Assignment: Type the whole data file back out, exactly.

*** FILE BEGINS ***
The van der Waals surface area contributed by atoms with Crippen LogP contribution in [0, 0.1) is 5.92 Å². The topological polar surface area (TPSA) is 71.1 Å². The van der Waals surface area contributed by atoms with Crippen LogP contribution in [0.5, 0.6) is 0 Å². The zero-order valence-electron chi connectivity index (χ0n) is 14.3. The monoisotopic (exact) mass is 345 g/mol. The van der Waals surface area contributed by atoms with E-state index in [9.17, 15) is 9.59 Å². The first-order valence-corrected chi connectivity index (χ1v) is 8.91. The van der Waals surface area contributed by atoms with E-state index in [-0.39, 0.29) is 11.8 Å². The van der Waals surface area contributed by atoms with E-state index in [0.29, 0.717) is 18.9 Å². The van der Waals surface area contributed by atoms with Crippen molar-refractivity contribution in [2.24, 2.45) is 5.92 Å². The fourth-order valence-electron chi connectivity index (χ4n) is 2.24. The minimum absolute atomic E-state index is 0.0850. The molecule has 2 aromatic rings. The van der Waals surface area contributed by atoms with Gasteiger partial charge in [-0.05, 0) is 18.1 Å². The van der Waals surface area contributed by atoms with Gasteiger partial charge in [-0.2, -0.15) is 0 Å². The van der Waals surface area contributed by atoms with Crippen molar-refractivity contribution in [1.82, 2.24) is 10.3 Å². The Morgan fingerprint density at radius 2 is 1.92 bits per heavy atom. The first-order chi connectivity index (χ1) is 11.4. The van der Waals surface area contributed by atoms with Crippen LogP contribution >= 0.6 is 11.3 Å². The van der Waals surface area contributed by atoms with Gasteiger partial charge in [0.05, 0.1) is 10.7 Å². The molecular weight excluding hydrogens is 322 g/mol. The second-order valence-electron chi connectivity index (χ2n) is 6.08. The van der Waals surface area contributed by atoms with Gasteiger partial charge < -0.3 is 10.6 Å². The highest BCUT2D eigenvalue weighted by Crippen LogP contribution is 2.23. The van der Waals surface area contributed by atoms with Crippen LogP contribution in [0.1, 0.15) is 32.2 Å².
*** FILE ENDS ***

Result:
The van der Waals surface area contributed by atoms with Crippen LogP contribution in [0, 0.1) is 5.92 Å². The topological polar surface area (TPSA) is 71.1 Å². The van der Waals surface area contributed by atoms with Crippen LogP contribution in [0.5, 0.6) is 0 Å². The zero-order valence-electron chi connectivity index (χ0n) is 14.3. The monoisotopic (exact) mass is 345 g/mol. The van der Waals surface area contributed by atoms with E-state index in [9.17, 15) is 9.59 Å². The first-order valence-corrected chi connectivity index (χ1v) is 8.91. The van der Waals surface area contributed by atoms with E-state index in [-0.39, 0.29) is 11.8 Å². The van der Waals surface area contributed by atoms with E-state index in [0.29, 0.717) is 18.9 Å². The van der Waals surface area contributed by atoms with Crippen molar-refractivity contribution in [2.24, 2.45) is 5.92 Å². The fourth-order valence-electron chi connectivity index (χ4n) is 2.24. The minimum absolute atomic E-state index is 0.0850. The molecule has 2 aromatic rings. The van der Waals surface area contributed by atoms with Gasteiger partial charge in [-0.05, 0) is 18.1 Å². The van der Waals surface area contributed by atoms with Gasteiger partial charge in [-0.2, -0.15) is 0 Å². The van der Waals surface area contributed by atoms with Crippen molar-refractivity contribution in [1.82, 2.24) is 10.3 Å². The Morgan fingerprint density at radius 2 is 1.92 bits per heavy atom. The first-order chi connectivity index (χ1) is 11.4. The van der Waals surface area contributed by atoms with Crippen LogP contribution >= 0.6 is 11.3 Å². The van der Waals surface area contributed by atoms with Gasteiger partial charge in [0.05, 0.1) is 10.7 Å². The molecular weight excluding hydrogens is 322 g/mol. The second-order valence-electron chi connectivity index (χ2n) is 6.08. The van der Waals surface area contributed by atoms with Gasteiger partial charge < -0.3 is 10.6 Å². The highest BCUT2D eigenvalue weighted by Crippen LogP contribution is 2.23. The van der Waals surface area contributed by atoms with Crippen LogP contribution in [0.1, 0.15) is 32.2 Å².